B.C. storm puts Courtenay, Delta in state of emergency, thousands without power
Vancouver crews sandbagging against seawater surge for powerful 'king tide' Wednesday
The second wave of a powerful subtropical storm pounded the southern coast of B.C. on Tuesday morning, leading Courtenay and Delta to declare a state of emergency and leaving thousands without power.
While the storm eased off during the afternoon in many areas, it has returned in force on Tuesday night and is expected to last until Wednesday morning.
Courtenay, Delta declare state of emergency
On the east coast of Vancouver Island, the City of Courtenay declared a state of emergency because of flooding.
According to the city's website, Courtenay has been walloped with 200 mm of rain in the 36-hour period since the rainfall began Monday.
The city also said the Comox Lake Reservoir had risen about 1.5 metres by noon Tuesday, with water flowing into the reservoir at about 1,000 cubic metres per second — the equivalent of water from an Olympic-sized swimming pool entering the reservoir every 2.5 seconds.
Although B.C. Hydro has moved to lower the reservoir levels, the city said that at the current rate of rise, water will likely begin to spill over the dam Tuesday night.
Several roads are closed in the city, including Comox Road from Highway 19A to Headquarters Road. The Fifth Street and Dove Creek bridges are both closed as well. The city has been warned by Emergency Management BC and BC Hydro that the flooding could potentially eclipse the floods that occurred in 2009 and 2010.
In Delta, Mayor Lois Jackson declared a state of emergency owing to the recent storm surges in the Boundary Bay and Beach Grove areas, which have been hit hard by strong winds and heavy rain.
One home in Tsawwassen had to be evacuated when the sea wall protecting it was washed away on Tuesday. Crews are working to repair the damage.
Preparing for the storm
Flood watches have been issued for the North Shore of Vancouver, Howe Sound, Vancouver Island and the Central Coast, as the warm temperatures and heavy rain melt snow at higher elevations. Rivers and creeks are expected to continue to rise before subsiding by Wednesday afternoon.
Crews in Vancouver are also sandbagging low-lying areas around Jericho Beach to prepare for a storm surge expected during a "king tide" Wednesday morning.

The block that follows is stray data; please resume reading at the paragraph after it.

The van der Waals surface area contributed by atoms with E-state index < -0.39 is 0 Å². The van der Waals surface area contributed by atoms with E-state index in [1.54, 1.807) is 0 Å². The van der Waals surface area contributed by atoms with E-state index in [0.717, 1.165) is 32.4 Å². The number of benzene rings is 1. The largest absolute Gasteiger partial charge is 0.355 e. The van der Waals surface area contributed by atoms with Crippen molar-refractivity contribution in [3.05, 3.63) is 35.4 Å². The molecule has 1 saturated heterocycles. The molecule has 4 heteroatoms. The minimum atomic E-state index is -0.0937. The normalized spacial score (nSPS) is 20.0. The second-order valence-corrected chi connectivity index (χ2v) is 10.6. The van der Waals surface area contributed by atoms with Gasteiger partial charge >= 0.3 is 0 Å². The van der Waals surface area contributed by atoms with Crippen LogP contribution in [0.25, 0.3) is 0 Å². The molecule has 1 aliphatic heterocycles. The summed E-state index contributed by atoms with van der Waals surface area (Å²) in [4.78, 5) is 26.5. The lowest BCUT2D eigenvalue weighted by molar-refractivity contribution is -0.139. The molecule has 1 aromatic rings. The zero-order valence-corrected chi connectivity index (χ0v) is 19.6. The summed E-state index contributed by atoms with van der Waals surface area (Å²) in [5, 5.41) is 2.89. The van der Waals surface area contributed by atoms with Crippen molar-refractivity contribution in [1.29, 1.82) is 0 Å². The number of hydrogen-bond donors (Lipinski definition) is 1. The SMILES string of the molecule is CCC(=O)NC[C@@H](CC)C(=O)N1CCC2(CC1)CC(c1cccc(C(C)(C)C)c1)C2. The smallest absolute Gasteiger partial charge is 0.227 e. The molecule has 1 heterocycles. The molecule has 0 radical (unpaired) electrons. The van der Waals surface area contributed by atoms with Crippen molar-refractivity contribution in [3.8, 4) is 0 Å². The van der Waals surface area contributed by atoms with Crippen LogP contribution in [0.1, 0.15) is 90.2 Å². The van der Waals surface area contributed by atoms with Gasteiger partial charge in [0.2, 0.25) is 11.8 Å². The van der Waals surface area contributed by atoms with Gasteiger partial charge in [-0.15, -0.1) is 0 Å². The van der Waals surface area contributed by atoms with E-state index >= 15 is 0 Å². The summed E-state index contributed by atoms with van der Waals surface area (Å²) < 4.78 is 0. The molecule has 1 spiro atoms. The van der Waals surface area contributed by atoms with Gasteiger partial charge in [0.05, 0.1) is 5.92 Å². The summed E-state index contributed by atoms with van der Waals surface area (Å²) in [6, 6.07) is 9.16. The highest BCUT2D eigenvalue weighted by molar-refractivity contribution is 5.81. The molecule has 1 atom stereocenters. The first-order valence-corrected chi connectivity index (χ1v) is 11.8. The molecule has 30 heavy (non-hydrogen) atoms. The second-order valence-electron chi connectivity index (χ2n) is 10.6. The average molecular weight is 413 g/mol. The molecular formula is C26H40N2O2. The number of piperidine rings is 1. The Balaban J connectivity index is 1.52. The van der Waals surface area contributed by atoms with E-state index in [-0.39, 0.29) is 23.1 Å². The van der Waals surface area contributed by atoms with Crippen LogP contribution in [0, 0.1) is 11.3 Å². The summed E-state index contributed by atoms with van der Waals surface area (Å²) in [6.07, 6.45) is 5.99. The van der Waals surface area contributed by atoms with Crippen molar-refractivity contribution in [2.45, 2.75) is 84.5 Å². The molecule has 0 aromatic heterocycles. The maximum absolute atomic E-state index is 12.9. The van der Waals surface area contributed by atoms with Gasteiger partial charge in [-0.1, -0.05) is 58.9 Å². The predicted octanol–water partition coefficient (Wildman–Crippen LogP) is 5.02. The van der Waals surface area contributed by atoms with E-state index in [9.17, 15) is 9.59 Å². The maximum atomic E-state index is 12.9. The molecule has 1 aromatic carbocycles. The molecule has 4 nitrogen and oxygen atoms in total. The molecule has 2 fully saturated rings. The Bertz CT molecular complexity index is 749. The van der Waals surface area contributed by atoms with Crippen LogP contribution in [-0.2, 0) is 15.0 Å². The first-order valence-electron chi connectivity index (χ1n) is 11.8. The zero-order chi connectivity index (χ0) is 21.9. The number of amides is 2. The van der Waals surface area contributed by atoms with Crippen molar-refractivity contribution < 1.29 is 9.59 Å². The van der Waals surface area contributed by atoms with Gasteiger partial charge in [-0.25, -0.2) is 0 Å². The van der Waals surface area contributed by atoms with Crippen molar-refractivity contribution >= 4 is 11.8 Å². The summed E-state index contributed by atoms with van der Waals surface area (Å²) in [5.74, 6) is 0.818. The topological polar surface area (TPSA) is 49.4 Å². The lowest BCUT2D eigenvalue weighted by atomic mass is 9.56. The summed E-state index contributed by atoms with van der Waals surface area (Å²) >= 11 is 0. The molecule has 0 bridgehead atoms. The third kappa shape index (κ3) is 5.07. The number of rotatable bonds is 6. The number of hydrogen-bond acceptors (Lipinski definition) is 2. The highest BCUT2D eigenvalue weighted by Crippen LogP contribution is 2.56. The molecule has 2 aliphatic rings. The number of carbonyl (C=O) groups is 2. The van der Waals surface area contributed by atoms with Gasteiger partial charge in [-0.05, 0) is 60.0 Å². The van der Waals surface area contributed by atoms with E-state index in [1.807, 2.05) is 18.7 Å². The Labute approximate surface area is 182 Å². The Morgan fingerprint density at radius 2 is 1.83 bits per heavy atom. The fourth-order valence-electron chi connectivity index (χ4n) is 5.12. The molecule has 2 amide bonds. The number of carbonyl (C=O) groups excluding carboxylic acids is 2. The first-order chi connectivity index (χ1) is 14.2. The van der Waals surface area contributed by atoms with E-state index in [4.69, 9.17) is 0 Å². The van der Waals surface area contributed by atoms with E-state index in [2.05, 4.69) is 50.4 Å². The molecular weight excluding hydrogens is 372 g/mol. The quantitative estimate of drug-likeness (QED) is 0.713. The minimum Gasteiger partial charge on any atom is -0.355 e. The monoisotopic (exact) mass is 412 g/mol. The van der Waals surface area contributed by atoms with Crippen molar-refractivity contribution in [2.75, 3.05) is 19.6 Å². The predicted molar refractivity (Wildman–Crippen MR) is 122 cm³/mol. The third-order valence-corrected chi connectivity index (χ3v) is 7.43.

The B.C. Ministry of Environment said king tides are extreme high tides that happen about twice a year when the sun and moon's gravitational forces reinforce each other.
The next king tide is expected to hit just as southwestern B.C. is being hammered by high winds and rain.
City spokesman Brian Crowe said king tides can approach five metres in elevation, or about one metre higher than a typical high tide, and can form storm surges when they are combined with low-pressure systems.
He said the sandbag work is a precaution because Wednesday's king tide is forecast for 5.5 metres, which is the same elevation of water that flooded a local park but spared nearby homes in 2012.
Thousands without electricity
Throughout the day BC Hydro has been reporting power outages affecting tens of thousands of customers across southern B.C., as crews work to repair damage caused by the high winds.
BC Hydro is warning further widespread power outages are expected across the region tonight when the high winds are expected to resume.
Earlier on Tuesday morning, BC Ferries reported that the storm caused the cancellation of two dozen sailings on seven different routes, including the main crossings between Vancouver and Vancouver Island.
Service resumed on the major routes around 11 a.m., but travellers are advised that more sailings could be cancelled tonight and to check with BC Ferries for updates.
The weather has closed ski hills on the North Shore of Vancouver, and Whistler-Blackcomb is getting drenched by rain right to the peak. Strong winds at the latter forced the ski hills to be closed.
With files from The Canadian Press